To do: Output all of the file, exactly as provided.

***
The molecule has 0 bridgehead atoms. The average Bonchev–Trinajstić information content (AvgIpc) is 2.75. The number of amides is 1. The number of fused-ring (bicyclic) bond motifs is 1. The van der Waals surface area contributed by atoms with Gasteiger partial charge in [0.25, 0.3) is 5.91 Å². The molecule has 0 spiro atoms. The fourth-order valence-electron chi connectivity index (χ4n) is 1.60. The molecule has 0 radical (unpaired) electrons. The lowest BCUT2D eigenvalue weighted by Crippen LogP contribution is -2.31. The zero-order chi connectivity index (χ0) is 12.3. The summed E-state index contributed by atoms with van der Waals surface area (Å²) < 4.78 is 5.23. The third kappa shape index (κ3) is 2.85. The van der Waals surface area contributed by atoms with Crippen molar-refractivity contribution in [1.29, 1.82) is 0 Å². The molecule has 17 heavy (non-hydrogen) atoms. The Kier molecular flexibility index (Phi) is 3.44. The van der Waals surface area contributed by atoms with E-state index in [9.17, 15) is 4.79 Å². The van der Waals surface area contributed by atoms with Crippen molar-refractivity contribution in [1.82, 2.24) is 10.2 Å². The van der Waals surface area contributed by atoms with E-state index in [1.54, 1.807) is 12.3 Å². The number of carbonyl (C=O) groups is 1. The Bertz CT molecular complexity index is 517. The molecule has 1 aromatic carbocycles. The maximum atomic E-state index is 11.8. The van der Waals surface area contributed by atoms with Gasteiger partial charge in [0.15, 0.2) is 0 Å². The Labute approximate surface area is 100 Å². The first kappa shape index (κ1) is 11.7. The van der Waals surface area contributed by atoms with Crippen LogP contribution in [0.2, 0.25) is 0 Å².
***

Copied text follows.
The molecule has 0 bridgehead atoms. The average Bonchev–Trinajstić information content (AvgIpc) is 2.75. The number of amides is 1. The number of fused-ring (bicyclic) bond motifs is 1. The van der Waals surface area contributed by atoms with Gasteiger partial charge in [0.25, 0.3) is 5.91 Å². The molecule has 0 spiro atoms. The fourth-order valence-electron chi connectivity index (χ4n) is 1.60. The molecule has 0 radical (unpaired) electrons. The lowest BCUT2D eigenvalue weighted by Crippen LogP contribution is -2.31. The zero-order chi connectivity index (χ0) is 12.3. The summed E-state index contributed by atoms with van der Waals surface area (Å²) < 4.78 is 5.23. The third kappa shape index (κ3) is 2.85. The van der Waals surface area contributed by atoms with Crippen molar-refractivity contribution in [1.29, 1.82) is 0 Å². The molecule has 17 heavy (non-hydrogen) atoms. The Kier molecular flexibility index (Phi) is 3.44. The van der Waals surface area contributed by atoms with E-state index in [9.17, 15) is 4.79 Å². The van der Waals surface area contributed by atoms with Crippen molar-refractivity contribution in [1.82, 2.24) is 10.2 Å². The van der Waals surface area contributed by atoms with E-state index in [1.54, 1.807) is 12.3 Å². The number of carbonyl (C=O) groups is 1. The Bertz CT molecular complexity index is 517. The molecule has 1 aromatic carbocycles. The maximum atomic E-state index is 11.8. The van der Waals surface area contributed by atoms with Gasteiger partial charge in [0.15, 0.2) is 0 Å². The Labute approximate surface area is 100 Å². The first kappa shape index (κ1) is 11.7. The van der Waals surface area contributed by atoms with Crippen LogP contribution in [0.2, 0.25) is 0 Å².